But the same Providence that brought the Israelites into the most miserable slavery, at the same time, through the very means of Pharaoh's tyranny, raised


a deliverer for Israel, and educated him in the very court, and even in the very family, of the

oppressor. Moses was exposed, and by a wonderful Providence was made the son of Pharaoh's daughter, in order that he might be the better fitted to become a deliverer to the house of Abraham from bondage in Egypt. How wonderful! how deep are the counsels of Jehovah! We ought to search for them in his word, examine them with the utmost diligence ; but not attenipt to fathom them, or account for them in agreement with our own wisdom. We ought to behold and bow with the most profound subinission. It is as great a proof of weakness as of wickedness to attempt to grasp the plans of Jehovah with the feeble intellect of man. He charges the very angels with folly.


Gen. xviii. 1.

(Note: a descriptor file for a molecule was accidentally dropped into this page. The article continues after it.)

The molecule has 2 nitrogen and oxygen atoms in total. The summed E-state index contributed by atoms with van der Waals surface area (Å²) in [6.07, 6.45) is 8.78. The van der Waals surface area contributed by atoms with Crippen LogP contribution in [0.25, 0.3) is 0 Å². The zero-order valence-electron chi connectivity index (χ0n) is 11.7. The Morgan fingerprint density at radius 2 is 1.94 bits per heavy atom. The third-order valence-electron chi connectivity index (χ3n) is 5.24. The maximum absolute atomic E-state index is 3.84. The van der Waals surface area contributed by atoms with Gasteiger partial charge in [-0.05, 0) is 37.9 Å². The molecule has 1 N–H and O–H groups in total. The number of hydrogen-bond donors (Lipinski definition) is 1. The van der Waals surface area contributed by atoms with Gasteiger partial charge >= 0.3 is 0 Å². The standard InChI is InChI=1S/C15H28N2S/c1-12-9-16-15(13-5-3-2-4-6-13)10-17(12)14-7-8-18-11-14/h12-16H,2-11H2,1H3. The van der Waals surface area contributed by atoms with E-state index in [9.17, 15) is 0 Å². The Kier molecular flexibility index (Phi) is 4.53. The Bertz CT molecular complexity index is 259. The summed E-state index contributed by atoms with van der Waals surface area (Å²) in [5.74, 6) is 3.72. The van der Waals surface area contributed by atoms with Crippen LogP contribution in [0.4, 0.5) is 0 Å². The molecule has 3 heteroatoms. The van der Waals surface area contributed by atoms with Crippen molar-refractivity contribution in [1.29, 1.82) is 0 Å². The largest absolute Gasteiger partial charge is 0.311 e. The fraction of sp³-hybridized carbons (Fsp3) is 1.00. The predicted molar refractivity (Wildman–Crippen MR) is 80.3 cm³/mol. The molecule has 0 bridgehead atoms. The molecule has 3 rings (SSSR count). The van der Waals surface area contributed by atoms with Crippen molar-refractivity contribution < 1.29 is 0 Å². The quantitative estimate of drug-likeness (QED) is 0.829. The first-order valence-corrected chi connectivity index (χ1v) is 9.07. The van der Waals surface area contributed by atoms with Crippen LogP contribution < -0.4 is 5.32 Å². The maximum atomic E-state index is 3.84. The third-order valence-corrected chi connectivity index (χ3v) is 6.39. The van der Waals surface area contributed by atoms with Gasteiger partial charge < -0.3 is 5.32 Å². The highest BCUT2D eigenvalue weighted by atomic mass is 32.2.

At a certain time, Abraham chanced, as men speak, to sit in his tent door in the cool of the day, What could be more natural ? What apparently could be more accidental ? Yet it was evidently providential. It was divinely ordered that, at the moment in which the heavenly messengers approached Abraham's dwelling, as travellers seeming to pass on another errand, the patriarch was found sitting at the door of his tent, that he might espy and arrest them with his hospitality. In no circumstances, it is true, could the heavenly visitants have been at a loss to find him. But it is usually God's way to bring about his purposes in a providential manner, and to guide events by an unseen hand. In his dealings his own people may discover him; but from the world he lies bid. Men in general see nothing but chance and nature, and second causes in the things that take place on the earth. The Christian may see God in every thing. It is in him we live, and move, and have our being. Abraham, then, at the moment of the arrival of his heavenly guests, was sitting at the tent door in order to be ready to behold and receive them. They were not obliged to seek him, or introduce themselves. A heaven-directed accident gave room for the hospitality of the patriarch to invite the strangers without a discovery of their quality or their errand. “And the Lord appeared unto him